@ScribeTricky: With the Baisakhi festivity gripping the north-western states, India, still being an agrarian economy, is all set for express gratitude to the Almighty for the bountiful harvest and pray for prosperity and good times in future. Baisakhi is all set to bring political storms this time.
Recent developments in three states, viz. Uttar Pradesh, Tamil Nadu and Maharashtra have brought the debate on the waiver of farm loans back under the political limelight.
A major issue in this regard still remains unresolved that is the issue of Tamil farmers staging Dharnas and demonstrations for their “needful” demand of loan waiver. A group of farmers, all from Tamil Nadu, has been agitating in New Delhi for a complete waive off their agricultural bank loans citing highly decimated produce for consecutive years.
The almost a month-long agitation took a drastic turn when the demonstrating farmers went naked in front of the Prime Minister’s Office to putting rats in their mouth. They even sat on the road at Jantar Mantar and ate rice off the ground. What a splendid show in a country whose primary profession happens to be cultivation? And how tight the slap was on the Neta-Babu nexus that has led to a situation as pathetic as this?
Eating rice off the ground is a ritual which is observed in temples mostly. It is an act of prayer asking help from the gods. “We flourish in life from nature and now we eat from nature. We have nothing to lose. We will sit here and pray till our death,” said a protesting farmer Thyagarajan.
“Political parties are requesting us to call off our protest because of the way we agitated outside the PMO. We can’t lose hope. We will continue our agitation until our demands are met,” said Ayyakkannu, leader of the farmers.
The farmers have been living near Jantar Mantar for almost a month now. They eat, sleep and bathe at Jantar Mantar. Sick farmers have been sent back home and replaced by others coming in. The farmers, however, claim that they will not budge until the Centre adheres to their demands, which include a complete waiver of farm loans and a drought relief package of Rs 40,000 crore.
Madras High Court had earlier directed the state government to waive all farm loans accessed through cooperative banks, irrespective of the size of the farmer’s landholdings. The court took the view that this classification was arbitrary in the context of loans, and wanted the big farmers to get the write-off benefits too putting an additional burden of Rs 1980.33 crores on the state exchequer. Tamil Nadu had recently released drought relief of about Rs 2,300 crores to farmers, crediting the amount directly into their bank accounts.
In Uttar Pradesh, the newly-elected BJP government under CM Yogi Adityanath announced on Wednesday last that it would write-off crop loans of up to Rs 1 lakh for about 21.6 million small and marginal farmers.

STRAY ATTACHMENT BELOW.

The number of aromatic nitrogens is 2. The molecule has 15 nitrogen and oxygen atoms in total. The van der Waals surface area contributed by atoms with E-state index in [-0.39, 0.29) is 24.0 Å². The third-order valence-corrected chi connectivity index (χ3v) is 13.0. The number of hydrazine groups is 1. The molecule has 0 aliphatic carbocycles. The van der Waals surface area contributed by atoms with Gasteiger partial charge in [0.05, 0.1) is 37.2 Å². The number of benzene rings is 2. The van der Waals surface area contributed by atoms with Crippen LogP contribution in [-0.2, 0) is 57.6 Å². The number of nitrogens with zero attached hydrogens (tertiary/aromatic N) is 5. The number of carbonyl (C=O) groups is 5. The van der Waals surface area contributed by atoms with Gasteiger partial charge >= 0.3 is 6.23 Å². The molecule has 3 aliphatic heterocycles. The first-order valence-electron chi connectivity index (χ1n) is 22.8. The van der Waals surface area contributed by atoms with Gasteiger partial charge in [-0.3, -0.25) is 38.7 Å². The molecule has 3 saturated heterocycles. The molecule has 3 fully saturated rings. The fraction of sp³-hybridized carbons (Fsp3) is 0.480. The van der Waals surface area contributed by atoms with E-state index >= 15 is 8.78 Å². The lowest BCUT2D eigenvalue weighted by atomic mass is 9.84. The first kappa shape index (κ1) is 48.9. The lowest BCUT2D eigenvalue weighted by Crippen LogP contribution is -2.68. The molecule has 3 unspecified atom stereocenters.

In Maharashtra, the Devendra Fadnavis government said it was studying the UP model to see if a similar loan waiver scheme was feasible in the state, after the Opposition vowed to continue agitations till farmers got a reprieve.
Expressing his displeasure at the spate of loan waiver announcements in different states, Governor, Reserve Bank of India, Urjit Patel on Thursday last said “it would undermine an honest credit culture and impact credit discipline.”
Development economists, however, feel that as long as strong systemic changes are ushered in through which the cost of cultivation is reduced and the price for farm produce is increased, the cycle of farm loan waivers would be inevitable.
Development economists feel farm loan waivers are short-term measures but are nevertheless necessary in times of severe drought or floods. However, they said that there was a deeper systemic problem that has pushed farmers strongly into the debt cycle.
A former economist at the Madras Institute of Development Studies told TrickyScribe while pleading anonymity the price for farm produce has stagnated over the years. The cost of agricultural inputs, on the contrary, have soared. “Unless the government reduces cost of production and increases agriculture profit, farmers will remain caught in the debt cycle,” he added.
“Unless the government reduces cost of production and increases agriculture profit, farmers will remain caught in the debt cycle,” he added.What kind of Baisakhi do we expect this year? Will it be a Thanksgiving as always or will it become a mockery of the agrarians with celebs performing bhangra and gidda for Page 3 parties?
What kind of Baisakhi do we expect this year? Will it be a Thanksgiving as always or will it become a mockery of the agrarians with celebs performing bhangra and gidda for Page 3 parties?